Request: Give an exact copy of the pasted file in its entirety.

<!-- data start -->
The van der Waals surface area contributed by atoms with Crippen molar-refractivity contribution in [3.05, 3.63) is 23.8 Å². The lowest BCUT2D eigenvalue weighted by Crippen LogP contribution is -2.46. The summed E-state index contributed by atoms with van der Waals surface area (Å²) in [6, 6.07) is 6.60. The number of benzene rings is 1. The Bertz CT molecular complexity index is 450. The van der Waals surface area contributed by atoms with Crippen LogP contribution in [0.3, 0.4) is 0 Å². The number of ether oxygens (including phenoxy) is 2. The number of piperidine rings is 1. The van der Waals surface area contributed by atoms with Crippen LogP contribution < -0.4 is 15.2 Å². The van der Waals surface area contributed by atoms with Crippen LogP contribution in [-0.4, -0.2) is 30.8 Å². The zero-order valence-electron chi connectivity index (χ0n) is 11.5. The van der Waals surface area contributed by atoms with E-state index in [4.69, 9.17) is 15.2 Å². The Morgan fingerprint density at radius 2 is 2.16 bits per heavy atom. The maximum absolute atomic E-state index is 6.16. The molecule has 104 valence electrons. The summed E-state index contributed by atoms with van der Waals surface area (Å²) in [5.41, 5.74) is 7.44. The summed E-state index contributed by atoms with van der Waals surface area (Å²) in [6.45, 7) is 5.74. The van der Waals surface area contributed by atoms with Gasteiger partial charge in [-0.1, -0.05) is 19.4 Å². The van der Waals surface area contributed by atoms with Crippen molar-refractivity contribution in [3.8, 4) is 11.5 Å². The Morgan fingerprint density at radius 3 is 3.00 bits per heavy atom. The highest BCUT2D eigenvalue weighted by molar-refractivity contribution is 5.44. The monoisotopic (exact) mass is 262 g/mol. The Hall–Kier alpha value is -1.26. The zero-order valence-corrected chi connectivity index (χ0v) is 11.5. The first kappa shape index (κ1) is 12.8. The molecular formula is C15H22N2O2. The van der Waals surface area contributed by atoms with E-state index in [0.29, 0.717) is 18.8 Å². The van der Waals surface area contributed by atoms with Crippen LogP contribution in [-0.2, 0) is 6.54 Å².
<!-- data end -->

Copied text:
The van der Waals surface area contributed by atoms with Crippen molar-refractivity contribution in [3.05, 3.63) is 23.8 Å². The lowest BCUT2D eigenvalue weighted by Crippen LogP contribution is -2.46. The summed E-state index contributed by atoms with van der Waals surface area (Å²) in [6, 6.07) is 6.60. The number of benzene rings is 1. The Bertz CT molecular complexity index is 450. The van der Waals surface area contributed by atoms with Crippen LogP contribution in [0.3, 0.4) is 0 Å². The number of ether oxygens (including phenoxy) is 2. The number of piperidine rings is 1. The van der Waals surface area contributed by atoms with Crippen LogP contribution < -0.4 is 15.2 Å². The van der Waals surface area contributed by atoms with Crippen LogP contribution in [-0.4, -0.2) is 30.8 Å². The zero-order valence-electron chi connectivity index (χ0n) is 11.5. The van der Waals surface area contributed by atoms with E-state index in [4.69, 9.17) is 15.2 Å². The Morgan fingerprint density at radius 2 is 2.16 bits per heavy atom. The maximum absolute atomic E-state index is 6.16. The molecule has 104 valence electrons. The summed E-state index contributed by atoms with van der Waals surface area (Å²) in [5.41, 5.74) is 7.44. The summed E-state index contributed by atoms with van der Waals surface area (Å²) in [6.45, 7) is 5.74. The van der Waals surface area contributed by atoms with Gasteiger partial charge in [-0.1, -0.05) is 19.4 Å². The van der Waals surface area contributed by atoms with Crippen molar-refractivity contribution in [3.8, 4) is 11.5 Å². The Morgan fingerprint density at radius 3 is 3.00 bits per heavy atom. The highest BCUT2D eigenvalue weighted by molar-refractivity contribution is 5.44. The monoisotopic (exact) mass is 262 g/mol. The Hall–Kier alpha value is -1.26. The zero-order valence-corrected chi connectivity index (χ0v) is 11.5. The first kappa shape index (κ1) is 12.8. The molecular formula is C15H22N2O2. The van der Waals surface area contributed by atoms with E-state index in [0.29, 0.717) is 18.8 Å². The van der Waals surface area contributed by atoms with Crippen LogP contribution in [-0.2, 0) is 6.54 Å².